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The following observations draw on my personal experience as an archaeologist working in the Eastern Mediterranean who has dabbled in the digital world. In considering the papers in this volume, I reflect on what it means to “live a digital life” in field archaeology. I argue we are living a “semi-digital kinda life” (à la Third Eye Blind, the US rock band formed in the early 1990s) where many of us are part paper and part digital, which I contend is not a bad state of affairs. In assessing our half in/half out digital archaeology, I speculate that new technologies have the tendency to create, or reinforce, divisions between genders, developed and less-developed nations, and practice and theory. These thought-provoking chapters illustrate the very bright future for digital archaeological fieldwork and data collection, but there is still work to be done – to improve, expand, and include missing elements into digital archaeology.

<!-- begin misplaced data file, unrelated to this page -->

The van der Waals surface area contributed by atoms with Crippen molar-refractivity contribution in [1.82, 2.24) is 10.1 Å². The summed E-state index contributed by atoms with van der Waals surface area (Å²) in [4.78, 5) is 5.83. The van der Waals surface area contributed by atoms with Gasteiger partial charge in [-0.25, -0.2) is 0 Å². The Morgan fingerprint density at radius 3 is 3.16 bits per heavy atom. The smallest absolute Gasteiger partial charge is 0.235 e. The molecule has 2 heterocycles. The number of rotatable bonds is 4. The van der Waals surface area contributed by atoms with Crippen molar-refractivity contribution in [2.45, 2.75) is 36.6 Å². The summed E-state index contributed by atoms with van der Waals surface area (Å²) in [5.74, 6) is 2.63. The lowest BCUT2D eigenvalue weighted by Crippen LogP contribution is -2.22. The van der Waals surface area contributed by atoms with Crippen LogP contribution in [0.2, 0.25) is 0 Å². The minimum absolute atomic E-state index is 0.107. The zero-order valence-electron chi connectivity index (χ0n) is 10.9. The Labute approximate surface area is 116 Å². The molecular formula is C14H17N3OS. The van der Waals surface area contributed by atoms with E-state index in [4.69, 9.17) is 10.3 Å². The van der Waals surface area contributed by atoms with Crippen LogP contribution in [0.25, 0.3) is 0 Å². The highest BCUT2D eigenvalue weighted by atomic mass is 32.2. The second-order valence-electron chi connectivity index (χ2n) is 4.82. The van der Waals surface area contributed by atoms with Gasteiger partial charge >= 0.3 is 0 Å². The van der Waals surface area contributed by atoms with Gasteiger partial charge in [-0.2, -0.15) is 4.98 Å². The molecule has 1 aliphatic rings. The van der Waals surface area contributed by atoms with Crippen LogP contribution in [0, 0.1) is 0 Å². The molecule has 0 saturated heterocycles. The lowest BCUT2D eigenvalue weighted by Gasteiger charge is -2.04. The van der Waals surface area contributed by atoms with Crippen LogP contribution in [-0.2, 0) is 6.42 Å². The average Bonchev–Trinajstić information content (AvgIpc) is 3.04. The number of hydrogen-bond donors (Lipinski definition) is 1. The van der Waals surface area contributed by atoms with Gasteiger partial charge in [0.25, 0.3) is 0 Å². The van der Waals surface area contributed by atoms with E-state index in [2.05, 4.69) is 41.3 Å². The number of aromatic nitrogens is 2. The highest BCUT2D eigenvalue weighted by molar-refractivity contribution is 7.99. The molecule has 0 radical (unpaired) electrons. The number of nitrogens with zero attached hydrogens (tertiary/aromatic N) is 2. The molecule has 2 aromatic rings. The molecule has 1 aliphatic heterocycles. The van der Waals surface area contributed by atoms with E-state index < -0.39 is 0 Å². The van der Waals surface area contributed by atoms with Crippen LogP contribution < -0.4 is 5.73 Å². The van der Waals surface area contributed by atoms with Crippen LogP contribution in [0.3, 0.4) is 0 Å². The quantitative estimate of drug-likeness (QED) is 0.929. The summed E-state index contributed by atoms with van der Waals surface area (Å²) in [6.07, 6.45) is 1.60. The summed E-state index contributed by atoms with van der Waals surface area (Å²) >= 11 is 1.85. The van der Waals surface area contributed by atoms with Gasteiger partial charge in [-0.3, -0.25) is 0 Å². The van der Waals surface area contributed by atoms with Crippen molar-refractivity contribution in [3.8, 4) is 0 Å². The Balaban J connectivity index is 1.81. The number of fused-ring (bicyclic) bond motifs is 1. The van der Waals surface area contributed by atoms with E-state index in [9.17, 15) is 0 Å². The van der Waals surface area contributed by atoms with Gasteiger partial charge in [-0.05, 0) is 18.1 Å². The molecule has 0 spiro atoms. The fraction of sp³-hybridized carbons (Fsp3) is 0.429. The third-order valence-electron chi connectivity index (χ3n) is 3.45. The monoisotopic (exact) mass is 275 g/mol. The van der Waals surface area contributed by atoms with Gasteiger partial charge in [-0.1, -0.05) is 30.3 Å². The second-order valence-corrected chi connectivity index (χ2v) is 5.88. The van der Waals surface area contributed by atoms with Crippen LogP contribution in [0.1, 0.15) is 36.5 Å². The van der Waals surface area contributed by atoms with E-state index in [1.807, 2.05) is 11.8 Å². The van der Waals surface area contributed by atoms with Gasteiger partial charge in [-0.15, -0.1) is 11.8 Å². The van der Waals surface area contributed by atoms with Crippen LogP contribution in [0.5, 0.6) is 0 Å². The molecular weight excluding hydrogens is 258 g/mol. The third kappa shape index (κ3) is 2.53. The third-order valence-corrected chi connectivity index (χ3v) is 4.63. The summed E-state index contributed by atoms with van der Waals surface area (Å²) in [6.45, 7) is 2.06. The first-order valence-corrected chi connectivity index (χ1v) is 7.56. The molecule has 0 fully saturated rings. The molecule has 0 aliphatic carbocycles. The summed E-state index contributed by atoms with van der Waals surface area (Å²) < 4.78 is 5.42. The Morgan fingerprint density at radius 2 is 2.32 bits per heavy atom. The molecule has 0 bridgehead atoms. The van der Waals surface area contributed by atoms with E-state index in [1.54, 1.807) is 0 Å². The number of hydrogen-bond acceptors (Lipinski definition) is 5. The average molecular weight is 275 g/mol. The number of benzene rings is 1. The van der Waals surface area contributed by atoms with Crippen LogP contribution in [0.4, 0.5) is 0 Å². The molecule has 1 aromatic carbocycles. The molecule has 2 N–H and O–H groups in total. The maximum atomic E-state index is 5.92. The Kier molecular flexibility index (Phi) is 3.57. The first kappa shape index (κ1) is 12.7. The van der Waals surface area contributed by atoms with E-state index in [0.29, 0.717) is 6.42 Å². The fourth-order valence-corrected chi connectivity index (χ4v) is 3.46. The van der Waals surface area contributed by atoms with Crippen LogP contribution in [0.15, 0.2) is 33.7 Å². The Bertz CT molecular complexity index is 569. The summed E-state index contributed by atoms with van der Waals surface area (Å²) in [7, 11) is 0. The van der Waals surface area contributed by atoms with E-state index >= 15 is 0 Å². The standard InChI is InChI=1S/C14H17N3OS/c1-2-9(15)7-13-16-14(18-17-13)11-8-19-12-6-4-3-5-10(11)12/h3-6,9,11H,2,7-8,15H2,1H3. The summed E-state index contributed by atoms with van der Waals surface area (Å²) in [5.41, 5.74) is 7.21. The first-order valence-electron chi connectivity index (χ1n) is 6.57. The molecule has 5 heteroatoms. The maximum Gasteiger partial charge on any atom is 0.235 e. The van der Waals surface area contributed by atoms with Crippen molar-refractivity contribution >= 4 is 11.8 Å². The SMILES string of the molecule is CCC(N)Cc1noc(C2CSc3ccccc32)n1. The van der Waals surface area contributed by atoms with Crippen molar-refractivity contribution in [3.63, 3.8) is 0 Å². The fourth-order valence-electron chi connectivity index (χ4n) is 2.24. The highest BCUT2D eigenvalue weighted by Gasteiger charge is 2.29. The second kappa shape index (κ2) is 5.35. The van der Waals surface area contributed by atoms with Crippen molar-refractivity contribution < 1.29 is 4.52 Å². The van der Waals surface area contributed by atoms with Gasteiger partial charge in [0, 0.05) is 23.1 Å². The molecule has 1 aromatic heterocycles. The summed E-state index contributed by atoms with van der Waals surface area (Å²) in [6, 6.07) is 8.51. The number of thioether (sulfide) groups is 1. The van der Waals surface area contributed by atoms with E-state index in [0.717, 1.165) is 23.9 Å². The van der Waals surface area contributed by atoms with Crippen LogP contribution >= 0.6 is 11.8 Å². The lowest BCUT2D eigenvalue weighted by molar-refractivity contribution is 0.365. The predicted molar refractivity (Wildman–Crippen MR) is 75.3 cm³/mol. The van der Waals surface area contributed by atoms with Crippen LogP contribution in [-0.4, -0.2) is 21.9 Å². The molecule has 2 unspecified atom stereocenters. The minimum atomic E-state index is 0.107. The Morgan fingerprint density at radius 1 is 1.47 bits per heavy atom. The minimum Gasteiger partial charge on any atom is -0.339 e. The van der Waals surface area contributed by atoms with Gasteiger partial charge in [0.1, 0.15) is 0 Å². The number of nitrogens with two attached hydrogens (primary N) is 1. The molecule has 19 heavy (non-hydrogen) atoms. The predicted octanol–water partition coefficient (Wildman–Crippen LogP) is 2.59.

The Digital Press @ University of North Dakota
Grand Forks, North Dakota
Digital archaeology, ethics, public archaeology, technological fetishism
Classical Archaeology and Art History
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Kersel, Morag M. “Response: Living a Semi-digital Kinda Life.” In Mobilizing the Past for a Digital Future: The Potential of Digital Archaeology, edited by Erin Walcek Averett, Jody Michael Gordon, and Derek B. Counts, 475-492. Grand Forks, ND: The Digital Press at the University of North Dakota, 2016.